Movie Review — Bringing back the…dead? “Ghostbusters: Afterlife”

There are moments — whole stretches even — in “Ghostbusters: Afterlife” where I thought, “If I was 10-12 years old, I’d love sitting through this.” The rest of the time I couldn’t imagine anyone OVER 10 wanting to.

A sometimes dark, occasionally warm revisiting of the franchise, it turns into a love letter to the late Harold Ramis, sweetest of the original “Ghostbusters” and the filmmaker who gave us, and Bill Murray, “Groundhog Day,” the romantic comedy that keeps on giving.

Whatever the stars, studio and director say about this project’s provenance, I’ll bet the Ramis resurrection was the deal-maker that finally got these “busters” back together. That, and the fact that original director Ivan Reitman’s son Jason REALLY needs a hit.

Because that’s the other take-away from this “Next Generation” reboot. Who would have guessed that Jason Reitman would turn into this sort of mediocrity? From “Juno” and “Up in the Air” to this? Sooner or later, the epic hype for this movie would have to end, we’d see the finished product and maybe for the first time consider that the son is no substitute for his father, “Ghostbusters” director Ivan, especially in a shambolic “romp” like this.

The set-up — the daughter (Carrie Coon) and grandchildren (Finn Wolfhard, Mckenna Grace) of a Ghostbuster have gone broke in New York. There’s nothing for it but to load up the rusty Outback and motor west, to Summerville, Oklahoma, where the Dad who “abandoned” his family just died.

There’s nothing there but a tumbledown house on the prairie, “This is How it Ends” spray-painted on a rotting outbuilding at the farm entrance and “DIRT” sprayed on a collapsed barn.

We glimpsed the old man’s death, and know it wasn’t a quiet one. And it turns out, the eccentric the locals called “The Dirt Farmer” didn’t leave his descendants anything but debt. Well, debt and mothballed gadgets, an underground lair and lab and an ancient Cadillac hearse gone to ruin.

Here is the telling moment in “Afterlife.” If you’re the sort who gets chills just seeing that white Ghostmobile and its “ECTO-1” New York plates, this is the movie for you. If not? Well…

Teen son Trevor takes on a summer job to try and get to know teen temptress Lucky (Celeste O’Connor), brainy nerd tween Phoebe (Grace, from “Handmaid’s Tale” and “I, Tonya”) is packed off to summer school, where her teacher (Paul Rudd, well-cast) is content to babysit the kids with VHS horror movies of the ’80s — “Cujo” and “Chucky” among them.

That’s because Mr. Grooberson is too busy ducking into his office, which he’s turned into a seismology lab. Oklahoma’s earthquake plague isn’t all due to fracking, he thinks. Phoebe picks up on that, too.

“Yeah, I’m not an idiot.”

With her new friend Podcast (Logan Kim) who “named myself Podcast for my Podcast,” Phoebe will do her own research because “maybe” these quakes “are the Apocalypse.”

“Afterlife” skips through how the New York kids decode who their grandpa REALLY was, and figure out how his tech worked and even get the old Ghostmobile in running order. Phoebe’s matter-of-factly taken up a game of chess with a supernatural entity she hasn’t seen. She totally underreacts when she sees her first “ghost.”

“Over-stimulation calms me!”

Her brother gets a load of something demonic in the bowels of an abandoned mine.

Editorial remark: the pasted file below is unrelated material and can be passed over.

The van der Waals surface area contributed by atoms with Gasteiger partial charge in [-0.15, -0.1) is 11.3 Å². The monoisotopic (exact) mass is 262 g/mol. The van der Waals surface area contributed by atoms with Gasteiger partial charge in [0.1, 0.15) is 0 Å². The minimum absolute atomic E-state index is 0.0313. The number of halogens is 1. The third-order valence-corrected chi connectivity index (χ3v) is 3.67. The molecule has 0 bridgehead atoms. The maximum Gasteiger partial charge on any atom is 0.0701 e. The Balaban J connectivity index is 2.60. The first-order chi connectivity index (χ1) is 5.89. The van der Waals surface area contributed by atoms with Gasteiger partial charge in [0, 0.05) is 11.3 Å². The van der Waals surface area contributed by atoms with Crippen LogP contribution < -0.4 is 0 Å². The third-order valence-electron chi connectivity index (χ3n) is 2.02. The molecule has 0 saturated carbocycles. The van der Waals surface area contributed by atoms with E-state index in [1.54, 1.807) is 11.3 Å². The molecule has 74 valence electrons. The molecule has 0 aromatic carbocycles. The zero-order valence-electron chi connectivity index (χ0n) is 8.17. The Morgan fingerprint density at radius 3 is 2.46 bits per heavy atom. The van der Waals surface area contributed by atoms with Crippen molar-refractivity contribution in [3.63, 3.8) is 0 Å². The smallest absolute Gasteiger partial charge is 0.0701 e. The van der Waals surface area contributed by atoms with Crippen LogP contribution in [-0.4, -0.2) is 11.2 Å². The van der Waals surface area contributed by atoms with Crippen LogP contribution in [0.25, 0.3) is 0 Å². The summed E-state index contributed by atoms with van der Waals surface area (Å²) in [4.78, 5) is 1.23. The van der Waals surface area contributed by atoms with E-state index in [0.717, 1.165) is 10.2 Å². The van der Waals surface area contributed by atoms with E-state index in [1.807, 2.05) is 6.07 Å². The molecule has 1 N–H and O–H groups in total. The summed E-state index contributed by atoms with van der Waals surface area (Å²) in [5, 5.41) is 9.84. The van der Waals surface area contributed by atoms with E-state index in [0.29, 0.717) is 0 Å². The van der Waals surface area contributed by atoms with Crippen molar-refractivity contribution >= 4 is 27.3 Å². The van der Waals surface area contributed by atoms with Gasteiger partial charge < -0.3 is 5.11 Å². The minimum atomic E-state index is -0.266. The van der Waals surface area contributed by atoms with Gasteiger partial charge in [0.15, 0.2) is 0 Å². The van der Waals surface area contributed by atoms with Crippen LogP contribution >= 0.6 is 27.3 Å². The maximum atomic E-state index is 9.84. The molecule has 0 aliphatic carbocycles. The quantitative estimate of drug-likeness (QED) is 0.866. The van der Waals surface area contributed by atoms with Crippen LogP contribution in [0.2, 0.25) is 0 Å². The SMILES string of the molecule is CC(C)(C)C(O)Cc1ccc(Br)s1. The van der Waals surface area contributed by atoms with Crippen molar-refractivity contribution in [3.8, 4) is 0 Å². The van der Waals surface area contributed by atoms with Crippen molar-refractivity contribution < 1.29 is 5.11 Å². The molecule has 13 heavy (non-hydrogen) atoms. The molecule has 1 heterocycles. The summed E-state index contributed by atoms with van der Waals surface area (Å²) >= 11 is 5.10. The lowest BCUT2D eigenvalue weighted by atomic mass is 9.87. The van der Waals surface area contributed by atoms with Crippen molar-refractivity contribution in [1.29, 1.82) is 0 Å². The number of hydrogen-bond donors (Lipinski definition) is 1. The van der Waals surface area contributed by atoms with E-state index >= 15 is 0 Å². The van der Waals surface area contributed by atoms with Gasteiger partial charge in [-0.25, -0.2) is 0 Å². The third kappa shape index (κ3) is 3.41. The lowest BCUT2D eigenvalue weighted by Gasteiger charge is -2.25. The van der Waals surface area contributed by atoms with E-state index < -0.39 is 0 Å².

But only Mr. Grooberson, who thinks “science if PUNK ROCK,” gives us a recognizable human freak-out when the impossible pops up, right in front of his eyes — green blobs, Stay Puft marshmallow minions.

The kids? They’re locking and loading and taking up where Grandpa Egon left off — saving the world

Whatever the original films meant to you as a child, few adults found much more than high concept, infantile goofs from the all-star cast, sight gags and New York savvy riffs.

“Afterlife” is a laugh-starved, jerry-rigged clunker that finds about one fifth as many laughs as the originals, leaning towards the “dark” side of pretty much exactly the same story as “Ghostbusters” –without New York, college coed giggles, without Sigourney, Rick Moranis nerd alerts or Bill Murray, Aykroyd et al riffing.

The script gracefully brings a couple of characters back and incompetently re-introduces a couple of others. Annie Potts‘ return is handled with particular ham-handedness.

Why the hell is Oscar winner J.K. Simmons even IN this?

“Stranger Things” alum Wolfhard and Grace are good, and easily pass for the grandkids of somebody who looks like Harold Ramis. But none of them, even Rudd, is a fitting comic substitute for the cast they’re meant to replace.

As “Ghostbusters” was a character comedy with action and special effects, but still mostly a character comedy, that matters.

But impressive CGI ghosts stir up a fury, backpack power-beam cannon still make stuff go “BOOM” and “GLOOP,” and every now and again, something funny happens.

It’s not awful, it’s just not all that. Which might be enough. If you’re 10.

Rating:  PG-13 for supernatural action and some suggestive references

Cast: Finn Wolfhard, Mckenna Grace, Carrie Coon, Celeste O’Connor, Bokeem Woodbine, J. K. Simmons and Paul Rudd, with Dan Aykroyd, Ernie Hudson, Annie Potts and Bill Murray.

Credits: scripted by Gil Kenan and Jason Reitman, based on the characters created by Dan Aykroyd. A Sony/Columbia release.

Running time: 2:04

About Roger Moore

Movie Critic, formerly with McClatchy-Tribune News Service, Orlando Sentinel, published in Spin Magazine, The World and now published here, Orlando Magazine, Autoweek Magazine
This entry was posted in Reviews, previews, profiles and movie news. Bookmark the permalink.